Our Homeward Bound Antarctic Expedition is over. But our Homeward Bound journey together has only just begun. Most of us are back home and some, such as me, are beginning to struggle with reintegration into day to day life. I have always been adverse to habit and normalcy. I need change. I get bored. I need to be challenged. I have a restless soul. Don’t get me wrong, I love my life in so many ways! I have the most incredible friends and family who constantly support me and cheer me on. I live in a beautiful little house in the woods in a place I dreamed of living. But to go from spending days zooming in zodiac boats to  visit penguin colonies, explore volcanic islands, and soak in the dramatic Antarctic landscape, well, for me this will be a challenge. There is a part of me that is still in Antarctica. And I think it always will be. I left a part of my heart there. I don’t know when or how, but I will get back to Antarctica. I have to. I feel it tugging at my heart. In the meantime, I will find ways to leverage my Homeward Bound experience to enhance my work in environmental education and conservation. My passion in life is connecting people to nature and inspiring them to care enough to protect it. After Homeward Bound, I’m more determined than ever to execute my life’s mission. It does mean things will need to change – how I earn my living and pay my bills, and possibly even where I live. But I’m more determined than ever to realize my dreams and fulfill my life’s mission, to feed my passion. A big part of that dream, passion and mission is taking people, especially youth, around the world on environmental learning expeditions. I will find a way to make this a reality. And I know I have 76 incredible women and the entire Homeward Bound Team, cheering me on.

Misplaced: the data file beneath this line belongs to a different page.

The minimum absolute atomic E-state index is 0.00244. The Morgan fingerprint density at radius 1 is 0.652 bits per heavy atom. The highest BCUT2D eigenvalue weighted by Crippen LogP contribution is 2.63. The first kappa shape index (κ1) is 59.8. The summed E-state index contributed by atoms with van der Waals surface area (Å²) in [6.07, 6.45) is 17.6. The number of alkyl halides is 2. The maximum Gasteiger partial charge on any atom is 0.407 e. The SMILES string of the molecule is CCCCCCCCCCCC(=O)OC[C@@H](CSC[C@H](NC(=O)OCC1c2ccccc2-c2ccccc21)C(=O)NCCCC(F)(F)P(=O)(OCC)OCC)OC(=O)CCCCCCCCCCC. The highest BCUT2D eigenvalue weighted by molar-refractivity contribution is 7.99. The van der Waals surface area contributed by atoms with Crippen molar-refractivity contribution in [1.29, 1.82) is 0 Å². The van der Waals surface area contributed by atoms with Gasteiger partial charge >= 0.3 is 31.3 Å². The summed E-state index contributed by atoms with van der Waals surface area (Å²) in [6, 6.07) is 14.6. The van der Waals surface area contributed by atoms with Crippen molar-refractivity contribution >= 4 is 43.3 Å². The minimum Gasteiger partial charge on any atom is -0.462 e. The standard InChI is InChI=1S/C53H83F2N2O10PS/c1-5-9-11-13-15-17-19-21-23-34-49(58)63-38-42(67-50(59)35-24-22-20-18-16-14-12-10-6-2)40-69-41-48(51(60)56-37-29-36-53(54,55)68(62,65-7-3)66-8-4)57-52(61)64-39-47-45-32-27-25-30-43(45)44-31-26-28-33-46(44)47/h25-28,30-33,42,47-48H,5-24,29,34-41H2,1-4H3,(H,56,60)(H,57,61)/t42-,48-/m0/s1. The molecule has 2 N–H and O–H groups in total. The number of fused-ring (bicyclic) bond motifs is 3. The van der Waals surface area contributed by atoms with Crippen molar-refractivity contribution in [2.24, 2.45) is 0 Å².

Here I am soaking up Antarctica. Photo by Sarah Connelly